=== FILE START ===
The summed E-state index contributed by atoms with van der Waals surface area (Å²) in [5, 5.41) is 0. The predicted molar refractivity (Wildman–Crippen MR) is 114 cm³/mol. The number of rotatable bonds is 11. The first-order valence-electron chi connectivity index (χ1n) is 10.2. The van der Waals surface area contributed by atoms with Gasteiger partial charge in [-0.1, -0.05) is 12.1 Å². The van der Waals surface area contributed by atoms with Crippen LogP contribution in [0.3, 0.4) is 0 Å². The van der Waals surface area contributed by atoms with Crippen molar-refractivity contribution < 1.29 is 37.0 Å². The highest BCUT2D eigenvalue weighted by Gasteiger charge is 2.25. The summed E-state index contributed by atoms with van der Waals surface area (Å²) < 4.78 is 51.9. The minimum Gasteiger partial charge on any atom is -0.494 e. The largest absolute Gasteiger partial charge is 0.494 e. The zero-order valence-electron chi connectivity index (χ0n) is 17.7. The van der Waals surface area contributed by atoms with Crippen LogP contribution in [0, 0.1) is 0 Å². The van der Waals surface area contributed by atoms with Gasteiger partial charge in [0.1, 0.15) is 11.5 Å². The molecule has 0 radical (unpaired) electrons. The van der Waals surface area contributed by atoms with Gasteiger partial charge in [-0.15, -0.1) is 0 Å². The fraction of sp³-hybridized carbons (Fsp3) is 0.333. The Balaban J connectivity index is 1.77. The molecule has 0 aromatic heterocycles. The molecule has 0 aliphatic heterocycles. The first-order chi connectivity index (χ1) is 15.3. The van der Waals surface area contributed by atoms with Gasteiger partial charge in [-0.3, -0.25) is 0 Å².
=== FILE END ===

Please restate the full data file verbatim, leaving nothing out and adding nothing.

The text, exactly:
The summed E-state index contributed by atoms with van der Waals surface area (Å²) in [5, 5.41) is 0. The predicted molar refractivity (Wildman–Crippen MR) is 114 cm³/mol. The number of rotatable bonds is 11. The first-order valence-electron chi connectivity index (χ1n) is 10.2. The van der Waals surface area contributed by atoms with Gasteiger partial charge in [-0.1, -0.05) is 12.1 Å². The van der Waals surface area contributed by atoms with Crippen LogP contribution in [0.3, 0.4) is 0 Å². The van der Waals surface area contributed by atoms with Crippen molar-refractivity contribution < 1.29 is 37.0 Å². The highest BCUT2D eigenvalue weighted by Gasteiger charge is 2.25. The summed E-state index contributed by atoms with van der Waals surface area (Å²) < 4.78 is 51.9. The minimum Gasteiger partial charge on any atom is -0.494 e. The largest absolute Gasteiger partial charge is 0.494 e. The zero-order valence-electron chi connectivity index (χ0n) is 17.7. The van der Waals surface area contributed by atoms with Crippen LogP contribution in [0, 0.1) is 0 Å². The van der Waals surface area contributed by atoms with Gasteiger partial charge in [0.1, 0.15) is 11.5 Å². The molecule has 0 radical (unpaired) electrons. The van der Waals surface area contributed by atoms with Gasteiger partial charge in [-0.15, -0.1) is 0 Å². The fraction of sp³-hybridized carbons (Fsp3) is 0.333. The Balaban J connectivity index is 1.77. The molecule has 0 aromatic heterocycles. The molecule has 0 aliphatic heterocycles. The first-order chi connectivity index (χ1) is 15.3. The van der Waals surface area contributed by atoms with Gasteiger partial charge in [-0.3, -0.25) is 0 Å².